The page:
Start with the basics
Regular teeth-brushing is the gold standard in dental care, and by far the most effective thing you can do to prevent dog dental disease, according to Dr. Holmboe. “Regular brushing with a soft-bristled toothbrush and toothpaste specifically formulated for dogs will help remove plaque and prevent tartar buildup,” she says.
This toothpaste takes headache out of brushing your dog’s teeth with its yummy flavor. Made of USDA organic ingredients, the edible toothpaste fights bad breath while balancing the oral flora to fight gum disease. The extract and baking soda acts as a mild abrasive and coconut oil has antimicrobial properties to help clean.
While Dr. Holmboe recommends brushing your dog’s teeth daily or at least three times a week (any number of times is better than none). “It’s important to start brushing your dog’s teeth when they are young to get them used to the process and make it a routine part of their grooming regimen,” he explains. “If you’re having trouble getting your dog to accept tooth brushing, you may want to consider starting slowly and gradually increasing the frequency and duration of brushing sessions over time.”
“Always look for products that carry the VOHC seal, which means that they are approved by the Veterinary Oral Health Council,” Dr. Attas adds.
Dental toys, chews, and treats
Chewing on dental toys and treats can help remove plaque and tartar, as well as massage the gums, according to Dr. Holmboe. Just keep in mind that these things should be complementary to tooth brushing, and are less effective if used alone.
“The dental chews are often designed in ways that also allow the chews to physically rub against the teeth in a pseudo-brushing action,” Dr. Holmboe explains. “Look for toys made of tough, durable materials that can stand up to heavy chewing.”
Dr. Attas also recommends dog chews that are specifically labeled for dental care, and cautions against using tennis balls or other fuzzy toys as chews, as these can grind down the teeth and cause additional dental disease. “Look for chew toys made from semi-hard material that are made to be chewed on but not consumed,” she adds.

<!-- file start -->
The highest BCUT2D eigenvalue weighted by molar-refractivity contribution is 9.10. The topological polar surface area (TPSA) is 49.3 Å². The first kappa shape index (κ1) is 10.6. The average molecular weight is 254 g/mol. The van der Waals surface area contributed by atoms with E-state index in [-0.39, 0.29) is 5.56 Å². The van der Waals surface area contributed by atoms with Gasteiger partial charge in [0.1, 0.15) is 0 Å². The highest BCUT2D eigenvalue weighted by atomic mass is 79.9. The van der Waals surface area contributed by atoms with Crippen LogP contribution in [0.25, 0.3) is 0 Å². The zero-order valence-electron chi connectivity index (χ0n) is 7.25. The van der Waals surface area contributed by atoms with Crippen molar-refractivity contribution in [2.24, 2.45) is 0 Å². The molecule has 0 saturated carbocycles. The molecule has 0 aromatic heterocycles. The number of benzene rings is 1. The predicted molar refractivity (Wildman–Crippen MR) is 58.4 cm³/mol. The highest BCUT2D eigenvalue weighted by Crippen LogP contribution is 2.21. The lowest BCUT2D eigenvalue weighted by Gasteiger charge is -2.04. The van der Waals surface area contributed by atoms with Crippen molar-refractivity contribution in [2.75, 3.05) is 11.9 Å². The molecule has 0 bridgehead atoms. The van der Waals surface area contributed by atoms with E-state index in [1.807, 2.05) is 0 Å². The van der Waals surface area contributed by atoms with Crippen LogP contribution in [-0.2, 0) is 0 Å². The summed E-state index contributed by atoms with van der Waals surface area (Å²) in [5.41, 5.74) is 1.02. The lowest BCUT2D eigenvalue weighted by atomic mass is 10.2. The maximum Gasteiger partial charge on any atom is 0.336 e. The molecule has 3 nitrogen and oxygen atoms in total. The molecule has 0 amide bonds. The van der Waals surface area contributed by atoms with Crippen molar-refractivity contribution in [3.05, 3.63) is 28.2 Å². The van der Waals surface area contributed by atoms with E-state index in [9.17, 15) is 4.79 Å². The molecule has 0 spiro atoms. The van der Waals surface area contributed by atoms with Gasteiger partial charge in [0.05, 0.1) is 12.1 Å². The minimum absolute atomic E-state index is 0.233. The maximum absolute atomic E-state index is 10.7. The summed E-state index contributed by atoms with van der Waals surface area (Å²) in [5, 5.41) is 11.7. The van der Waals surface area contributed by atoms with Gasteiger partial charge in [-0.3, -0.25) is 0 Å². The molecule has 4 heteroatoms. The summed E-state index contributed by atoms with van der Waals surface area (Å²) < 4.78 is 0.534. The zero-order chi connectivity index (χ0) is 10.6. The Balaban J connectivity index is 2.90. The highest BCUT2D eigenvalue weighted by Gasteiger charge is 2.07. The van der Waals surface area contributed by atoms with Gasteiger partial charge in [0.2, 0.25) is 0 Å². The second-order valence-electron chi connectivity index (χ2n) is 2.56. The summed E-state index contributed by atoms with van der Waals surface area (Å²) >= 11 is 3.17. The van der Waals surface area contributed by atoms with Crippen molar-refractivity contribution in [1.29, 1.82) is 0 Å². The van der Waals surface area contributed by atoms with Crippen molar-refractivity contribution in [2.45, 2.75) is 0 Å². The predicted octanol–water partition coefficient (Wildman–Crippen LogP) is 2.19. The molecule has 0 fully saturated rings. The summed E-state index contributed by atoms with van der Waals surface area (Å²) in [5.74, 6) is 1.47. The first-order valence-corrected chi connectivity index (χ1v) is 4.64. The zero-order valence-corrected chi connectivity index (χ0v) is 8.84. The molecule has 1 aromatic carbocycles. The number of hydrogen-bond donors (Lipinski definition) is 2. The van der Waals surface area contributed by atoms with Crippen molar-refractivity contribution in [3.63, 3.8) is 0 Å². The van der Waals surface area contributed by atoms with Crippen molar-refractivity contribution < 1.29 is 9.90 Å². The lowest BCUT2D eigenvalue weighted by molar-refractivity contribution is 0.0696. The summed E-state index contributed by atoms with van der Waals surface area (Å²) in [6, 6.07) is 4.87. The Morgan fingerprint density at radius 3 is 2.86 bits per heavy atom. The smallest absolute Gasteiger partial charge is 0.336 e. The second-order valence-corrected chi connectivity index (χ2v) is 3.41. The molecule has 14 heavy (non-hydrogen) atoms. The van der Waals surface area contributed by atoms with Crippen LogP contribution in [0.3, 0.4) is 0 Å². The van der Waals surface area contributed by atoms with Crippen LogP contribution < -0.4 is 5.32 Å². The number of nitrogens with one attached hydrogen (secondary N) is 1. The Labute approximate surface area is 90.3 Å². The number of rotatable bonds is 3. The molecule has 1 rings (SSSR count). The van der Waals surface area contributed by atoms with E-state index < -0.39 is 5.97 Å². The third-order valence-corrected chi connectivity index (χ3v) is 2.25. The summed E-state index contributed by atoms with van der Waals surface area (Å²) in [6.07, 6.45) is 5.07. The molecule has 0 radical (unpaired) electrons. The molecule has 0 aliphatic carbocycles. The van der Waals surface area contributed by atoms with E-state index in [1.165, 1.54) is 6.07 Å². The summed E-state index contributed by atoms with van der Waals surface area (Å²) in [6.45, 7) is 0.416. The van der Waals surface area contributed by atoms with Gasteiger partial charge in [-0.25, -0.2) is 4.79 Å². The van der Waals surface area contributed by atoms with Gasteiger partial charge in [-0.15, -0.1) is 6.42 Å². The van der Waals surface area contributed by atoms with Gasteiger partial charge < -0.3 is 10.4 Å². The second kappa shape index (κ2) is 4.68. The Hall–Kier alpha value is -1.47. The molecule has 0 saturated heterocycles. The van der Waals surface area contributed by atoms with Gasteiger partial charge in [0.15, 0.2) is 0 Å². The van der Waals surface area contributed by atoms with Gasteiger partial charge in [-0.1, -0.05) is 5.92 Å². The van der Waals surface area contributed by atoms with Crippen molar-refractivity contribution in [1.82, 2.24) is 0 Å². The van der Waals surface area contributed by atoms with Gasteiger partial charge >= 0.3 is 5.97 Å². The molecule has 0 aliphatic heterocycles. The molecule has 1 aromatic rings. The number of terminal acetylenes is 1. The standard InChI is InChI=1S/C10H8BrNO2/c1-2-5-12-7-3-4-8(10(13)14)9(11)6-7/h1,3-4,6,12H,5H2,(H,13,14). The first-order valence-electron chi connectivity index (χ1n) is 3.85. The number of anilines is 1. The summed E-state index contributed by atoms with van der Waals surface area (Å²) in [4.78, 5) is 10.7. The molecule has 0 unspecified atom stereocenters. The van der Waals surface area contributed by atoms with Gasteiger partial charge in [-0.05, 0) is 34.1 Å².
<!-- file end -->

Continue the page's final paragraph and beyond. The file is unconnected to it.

Dental sprays, gels and water additives
These can be added to water to help decrease tartar accumulation and are the equivalent to mouthwash for humans. They can be a great addition to a teeth-cleaning regime, but if you’re not brushing too, they won’t be nearly as effective, according to Dr. Holmboe.
Dental powder supplements, which can be added to food, are also available, and are a good option if your dog won’t drink water with additives mixed in.
While regular at-home preventive and routine care is key, professional cleaning is a must. Regular dental cleanings performed by a vet will help prevent or delay periodontal disease onset.
How frequently your dog will need cleaning depends on a lot of factors, including age, diet, and at-home brushing and cleaning. Genetics also plays a part. A study conducted by researchers from the Waltham Petcare Science Institute shows that tiny dogs (under 14 pounds) were up to five times more likely to be diagnosed with periodontal disease than big dogs (over 55 pounds).
If you suspect your dog is experiencing dental issues, talk to your vet. They’ll be able to come up with the best treatment and oral care plan for your pooch.